Given that, it’s noteworthy that the changes don’t include any new ways for Google to make money from Maps.

Location sharing is the most significant update. People can let anyone else know where they are by sending a text message with a link. The link can be opened by anyone, even if they don’t have the Maps app.

That could raise all kinds of privacy concerns. The links, for example, can be shared on to anyone else through a simple copy and paste, whether or not the original user intended their information to be known to a wider circle.

But Maps product manager Ben Greenwood noted there are already ways a person could share your location. “It’s also possible they could take a screenshot of where you are,” he added.

Additionally, users will be able to share their location for set periods of time, or indefinitely until they turn the feature off. People will receive email reminders every two or three weeks that it’s still on.

That level of location sharing could be a problem in an abusive relationship where one person could demand the other keep the feature turned on, making it easier for them to track their whereabouts.</p>

This sort of location-sharing has been in Apple's "Find My Friends" app for ages (in my family, we call it "Stalk My Friends"). Except you can't copy-paste a link; you have to give permission explicitly to let someone track you.

Another thought: if there are 95m Google Maps users in the US, and Apple Maps (60m users, in the linked ComScore slide deck) are used 3.5x more than Google Maps on iOS, that means 17m Google Maps users on iOS, and so 78m Google Maps on Android users. If no Google-Maps-on-iOS user uses Apple Maps, that means 77m iPhone users, and 78m Android users in the US. But that seems too close; there's surely overlap on the Apple side.
google  apple  maps 
march 2017 by charlesarthur
Your understanding of the size of countries and continents is completely wrong • Relatively Interesting
<p>The Mercator projection is a cylindrical map projection of a sphere to a two dimensional surface created by the Flemish geographer and cartographer Gerardus Mercator in 1569. It became the standard map projection for nautical purposes, and although the linear scale is equal in all directions around any point, the Mercator projection distorts the size of objects as the latitude increases from the Equator to the poles, where the scale becomes infinite.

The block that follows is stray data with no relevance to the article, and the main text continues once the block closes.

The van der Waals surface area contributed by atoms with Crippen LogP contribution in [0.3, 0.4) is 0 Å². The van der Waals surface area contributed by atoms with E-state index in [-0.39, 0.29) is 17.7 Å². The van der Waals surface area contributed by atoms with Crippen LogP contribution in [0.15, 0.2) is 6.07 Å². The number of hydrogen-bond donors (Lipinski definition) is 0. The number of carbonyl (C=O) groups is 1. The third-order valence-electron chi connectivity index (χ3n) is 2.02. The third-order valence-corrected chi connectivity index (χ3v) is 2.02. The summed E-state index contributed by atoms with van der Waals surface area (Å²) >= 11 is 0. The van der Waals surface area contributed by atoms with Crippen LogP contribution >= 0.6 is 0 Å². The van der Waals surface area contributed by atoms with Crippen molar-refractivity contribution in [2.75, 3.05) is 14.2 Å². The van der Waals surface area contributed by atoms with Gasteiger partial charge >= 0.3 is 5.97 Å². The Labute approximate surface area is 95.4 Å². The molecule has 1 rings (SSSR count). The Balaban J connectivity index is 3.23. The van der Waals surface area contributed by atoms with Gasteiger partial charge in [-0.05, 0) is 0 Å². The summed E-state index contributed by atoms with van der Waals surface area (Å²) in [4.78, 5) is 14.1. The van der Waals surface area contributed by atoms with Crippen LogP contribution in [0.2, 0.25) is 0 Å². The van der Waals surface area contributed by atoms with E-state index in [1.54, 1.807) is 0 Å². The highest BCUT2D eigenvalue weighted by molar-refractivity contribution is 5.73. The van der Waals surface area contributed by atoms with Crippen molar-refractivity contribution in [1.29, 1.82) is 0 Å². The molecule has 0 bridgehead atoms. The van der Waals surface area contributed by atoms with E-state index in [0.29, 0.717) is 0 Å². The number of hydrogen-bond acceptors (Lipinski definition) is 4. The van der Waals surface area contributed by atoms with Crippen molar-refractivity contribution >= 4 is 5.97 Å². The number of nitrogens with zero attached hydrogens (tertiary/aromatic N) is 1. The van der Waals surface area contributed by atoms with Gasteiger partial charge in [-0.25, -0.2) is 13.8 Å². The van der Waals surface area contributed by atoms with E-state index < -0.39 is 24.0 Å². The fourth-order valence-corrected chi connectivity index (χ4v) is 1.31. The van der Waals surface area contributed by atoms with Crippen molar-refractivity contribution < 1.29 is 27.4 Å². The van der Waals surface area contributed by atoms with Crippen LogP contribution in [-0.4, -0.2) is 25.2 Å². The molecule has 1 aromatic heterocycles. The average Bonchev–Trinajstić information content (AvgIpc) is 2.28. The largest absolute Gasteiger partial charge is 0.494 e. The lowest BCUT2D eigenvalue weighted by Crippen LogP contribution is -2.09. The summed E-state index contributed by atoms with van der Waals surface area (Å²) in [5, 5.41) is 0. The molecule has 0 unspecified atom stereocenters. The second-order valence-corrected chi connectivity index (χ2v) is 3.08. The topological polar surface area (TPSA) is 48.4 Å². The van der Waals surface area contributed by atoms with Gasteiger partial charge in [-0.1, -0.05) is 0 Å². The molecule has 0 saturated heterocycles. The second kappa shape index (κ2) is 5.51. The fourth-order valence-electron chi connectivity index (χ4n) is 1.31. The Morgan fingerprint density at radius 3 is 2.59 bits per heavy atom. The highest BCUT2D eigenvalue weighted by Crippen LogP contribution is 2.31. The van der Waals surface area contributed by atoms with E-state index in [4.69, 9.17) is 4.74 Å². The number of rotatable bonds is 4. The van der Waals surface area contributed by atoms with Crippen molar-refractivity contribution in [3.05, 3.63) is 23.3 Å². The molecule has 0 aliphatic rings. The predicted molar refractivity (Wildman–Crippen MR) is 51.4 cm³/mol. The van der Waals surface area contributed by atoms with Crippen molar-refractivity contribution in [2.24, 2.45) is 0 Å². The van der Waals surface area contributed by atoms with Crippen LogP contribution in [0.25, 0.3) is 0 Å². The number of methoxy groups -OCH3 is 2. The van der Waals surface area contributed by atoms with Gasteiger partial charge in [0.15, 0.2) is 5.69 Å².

As a result of these distortions…

• Greenland appears larger than Africa, but in reality Africa’s area is 14 times greater and Greenland’s is comparable to Algeria’s alone.<br />• Africa also appears to be roughly the same size as Europe, when in reality Africa is nearly 3 times larger.<br />• Alaska takes as much area on the map as Brazil, when Brazil’s area is nearly 5 times that of Alaska.<br />• Finland appears with a greater north-south extent than India, although India’s is greater.<br />• Antarctica appears as the biggest continent (and would be infinitely large on a complete map), although it is actually the fifth in area.</p>

You already knew that Mercator was a convenient lie, but it's nice to be reminded how much of a lie. (When it's shown to children for the first time, is that fake news?) There's a clever infographic accompanying the article, with questions and answers to: which is bigger, the US (inc. Alaska) or Russia? Is Colombia smaller or bigger than the UK? Is Tanzania the same size as Germany, smaller, or bigger?
maps  mercator 
march 2017 by charlesarthur
A technical follow-up: how we built the world’s prettiest auto-generated transit maps • Medium
Anton Dubrau of Transit, which makes the Transit app:

[Our transit map of showing line intersections was] Pretty good for a Version 1. Much better than Google, seeing as you can more or less tease out where each line is going. We were ready to roll out Transit Maps! And then… Apple Maps happened.
In the summer of 2015, after having worked on our maps for the better part of a year, we were finally ready to release our first version of Transit Maps. Then Apple rolled out their transit maps, and they were really pretty.

<img src="*zd0D-1zON6rJ-nQb2jWkNA@2x.png" width="100%" />

They instantly raised the bar for what transit maps should look like. In our drawings and designs, the end goal was something similar to (or better than) what Apple subsequently released, but we were planning to get there after releasing our Version 1.

Compared to Apple, our proposed Version 1 was kind of mediocre. Our Designer-CEO decreed that beating Google was not good enough — we also had to at least play in the same league as Apple.

After closer scrutiny, we hypothesized that Apple was drawing their maps manually. There were huge lags between the release of new cities, and there was something strangely off about the way the maps looked — as though they were drawn by humans, not computers. This meant that although our maps weren’t quite as pretty, our algorithm was still ahead of theirs.

At this point, we also knew that the hard part was behind us.</p>
transit  maps 
october 2016 by charlesarthur